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Taipei Travel Tips - Helpful hints and advice on local destination information

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As big cities in Asia go, Taipei is one of the safest for visitors, with little in the way of violent crime and high standards on hotels and hygiene. Transport options in the city and from the airport are excellent, while changing money is a breeze. It is useful to know some basic dos and don'ts, while avoiding the typhoon season is a must.

Customs and etiquette

The Taiwanese have some odd customs and beliefs and it is worth learning a few dos and don'ts ahead of your visit. For example, avoid pointing at cemeteries or mausoleums and be sure to remove shoes before entering temples and shrines.

Eating is done with chopsticks for noodles and for and spoon for rice dishes, while tea is served throughout a meal. Tipping is unnecessary in Taipei outside of swanky restaurants, and even then the top restaurants will already add a service charge.


The New Taiwan dollar (TWD, NT$) is the currency in Taiwan, where notes go from NT$100 to NT$2,000, and coins to NT$50. It's best to have a combination of cash and cards when visiting Taipei as many places won't accept credit cards. ATMs are in abundance and tender local currency on remote foreign accounts.

Be aware that Taipei is super-expensive for hotels and fine dining—one of Asia's most expensive cities—although it is not quite as pricey as major Japanese centers.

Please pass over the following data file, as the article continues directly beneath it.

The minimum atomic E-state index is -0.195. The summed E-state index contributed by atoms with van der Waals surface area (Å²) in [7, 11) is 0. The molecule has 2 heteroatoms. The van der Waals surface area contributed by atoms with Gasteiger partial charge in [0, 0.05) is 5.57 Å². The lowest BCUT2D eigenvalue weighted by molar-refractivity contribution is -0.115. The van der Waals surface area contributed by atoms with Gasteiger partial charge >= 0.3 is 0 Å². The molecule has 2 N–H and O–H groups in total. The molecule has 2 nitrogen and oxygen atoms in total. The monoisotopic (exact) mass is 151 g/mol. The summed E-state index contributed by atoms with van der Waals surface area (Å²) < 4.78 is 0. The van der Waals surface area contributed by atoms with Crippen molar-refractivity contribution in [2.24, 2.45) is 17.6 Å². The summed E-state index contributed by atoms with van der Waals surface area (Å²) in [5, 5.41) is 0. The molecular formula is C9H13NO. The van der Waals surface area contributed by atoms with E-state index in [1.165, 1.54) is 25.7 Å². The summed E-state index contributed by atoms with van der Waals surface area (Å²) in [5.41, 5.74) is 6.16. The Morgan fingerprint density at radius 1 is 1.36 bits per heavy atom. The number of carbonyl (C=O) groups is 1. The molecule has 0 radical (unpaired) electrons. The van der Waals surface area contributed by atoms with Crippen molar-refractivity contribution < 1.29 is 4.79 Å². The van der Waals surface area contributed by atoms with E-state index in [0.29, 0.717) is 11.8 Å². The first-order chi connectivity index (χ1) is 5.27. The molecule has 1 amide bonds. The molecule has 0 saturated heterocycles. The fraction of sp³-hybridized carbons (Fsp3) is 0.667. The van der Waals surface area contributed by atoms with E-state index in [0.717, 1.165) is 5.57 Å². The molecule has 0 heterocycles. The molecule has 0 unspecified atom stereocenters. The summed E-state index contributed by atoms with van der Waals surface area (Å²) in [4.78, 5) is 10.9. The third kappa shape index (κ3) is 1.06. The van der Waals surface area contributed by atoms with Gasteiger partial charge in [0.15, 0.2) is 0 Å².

Taiwan has a semi-tropical climate, which is hot and humid for most of the year. The only real respite is during the dry November through February season when temperatures hover around the 20s (°C). February through April is also not too bad, if a little damp, while summers are uncomfortably hot and muggy.

The typhoon season is generally June through October, with August and September the most likely months for extreme wet and windy weather.


Taipei's public transportation system is reliable and efficient, with a mass rapid transit system covering much of the important parts of town and clean and efficient buses that have their own lanes.

Taipei's Mass Rapid Transit (MRT) features six lines: Danshui, Muzha, Nangang/Banqiao, Xindian, Zhonghe, and Xiaonanmen. Tickets are well priced (with singles and passes available) and stations and trains have maps in them. There's also a couple of regular train stations in town - Taipei Train Station (central) and Songshan Station (east)—while taxis are reliable, air-conditioned and can be hailed all over.

Taiwan Taoyuan International Airport (TPE) is served by a variety of public buses and an express shuttle. The shuttle leaves every 15 minutes (05:30 to 01:30) and is the best option cost wise, while the public buses are cheapest and run to Taipei Train Station. Taxis operate on a queue system at both terminals and are efficient, yet pricy.

Fast facts

Population: 2.5 million inhabitants - seven million with suburbs
Taipei is the administrative centre of Taiwan
Spoken languages: Mandarin Chinese, English proficiency
Electrical: 110 Volts, 60 Hertz
Phone/calling code: +886 2

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